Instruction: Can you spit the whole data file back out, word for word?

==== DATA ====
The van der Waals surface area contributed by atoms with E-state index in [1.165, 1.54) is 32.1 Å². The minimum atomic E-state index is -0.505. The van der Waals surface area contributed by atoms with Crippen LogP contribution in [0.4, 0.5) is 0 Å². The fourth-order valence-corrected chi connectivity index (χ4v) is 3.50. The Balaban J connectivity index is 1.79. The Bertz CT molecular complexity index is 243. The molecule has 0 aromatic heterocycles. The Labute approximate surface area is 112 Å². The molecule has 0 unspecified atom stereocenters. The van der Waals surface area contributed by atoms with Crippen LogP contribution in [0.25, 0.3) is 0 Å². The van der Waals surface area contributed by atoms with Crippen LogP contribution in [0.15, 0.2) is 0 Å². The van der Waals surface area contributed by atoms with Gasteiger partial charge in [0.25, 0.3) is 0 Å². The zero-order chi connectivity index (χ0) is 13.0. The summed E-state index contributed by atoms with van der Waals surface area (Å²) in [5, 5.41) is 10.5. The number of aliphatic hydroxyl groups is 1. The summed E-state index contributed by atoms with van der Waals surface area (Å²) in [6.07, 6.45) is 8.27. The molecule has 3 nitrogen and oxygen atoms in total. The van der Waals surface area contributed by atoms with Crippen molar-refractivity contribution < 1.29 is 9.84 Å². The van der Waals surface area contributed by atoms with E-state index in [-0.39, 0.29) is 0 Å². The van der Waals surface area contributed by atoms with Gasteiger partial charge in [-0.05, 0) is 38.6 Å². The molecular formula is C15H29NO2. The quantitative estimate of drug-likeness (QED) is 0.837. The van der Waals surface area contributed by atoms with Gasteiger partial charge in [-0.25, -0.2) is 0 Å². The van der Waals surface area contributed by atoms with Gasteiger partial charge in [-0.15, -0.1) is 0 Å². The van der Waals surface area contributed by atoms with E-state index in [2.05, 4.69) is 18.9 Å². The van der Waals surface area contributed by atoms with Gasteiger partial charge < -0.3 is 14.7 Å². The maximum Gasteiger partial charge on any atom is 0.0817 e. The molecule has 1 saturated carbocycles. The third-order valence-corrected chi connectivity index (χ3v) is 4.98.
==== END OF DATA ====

The van der Waals surface area contributed by atoms with E-state index in [1.165, 1.54) is 32.1 Å². The minimum atomic E-state index is -0.505. The van der Waals surface area contributed by atoms with Crippen LogP contribution in [0.4, 0.5) is 0 Å². The fourth-order valence-corrected chi connectivity index (χ4v) is 3.50. The Balaban J connectivity index is 1.79. The Bertz CT molecular complexity index is 243. The molecule has 0 aromatic heterocycles. The Labute approximate surface area is 112 Å². The molecule has 0 unspecified atom stereocenters. The van der Waals surface area contributed by atoms with Crippen LogP contribution in [0.25, 0.3) is 0 Å². The van der Waals surface area contributed by atoms with Crippen LogP contribution in [0.15, 0.2) is 0 Å². The van der Waals surface area contributed by atoms with Gasteiger partial charge in [0.25, 0.3) is 0 Å². The zero-order chi connectivity index (χ0) is 13.0. The summed E-state index contributed by atoms with van der Waals surface area (Å²) in [5, 5.41) is 10.5. The number of aliphatic hydroxyl groups is 1. The summed E-state index contributed by atoms with van der Waals surface area (Å²) in [6.07, 6.45) is 8.27. The molecule has 3 nitrogen and oxygen atoms in total. The van der Waals surface area contributed by atoms with Crippen molar-refractivity contribution < 1.29 is 9.84 Å². The van der Waals surface area contributed by atoms with E-state index in [-0.39, 0.29) is 0 Å². The van der Waals surface area contributed by atoms with Gasteiger partial charge in [-0.05, 0) is 38.6 Å². The molecular formula is C15H29NO2. The quantitative estimate of drug-likeness (QED) is 0.837. The van der Waals surface area contributed by atoms with Gasteiger partial charge in [-0.25, -0.2) is 0 Å². The van der Waals surface area contributed by atoms with Gasteiger partial charge in [-0.15, -0.1) is 0 Å². The van der Waals surface area contributed by atoms with E-state index in [2.05, 4.69) is 18.9 Å². The van der Waals surface area contributed by atoms with Gasteiger partial charge < -0.3 is 14.7 Å². The maximum Gasteiger partial charge on any atom is 0.0817 e. The molecule has 1 saturated carbocycles. The third-order valence-corrected chi connectivity index (χ3v) is 4.98.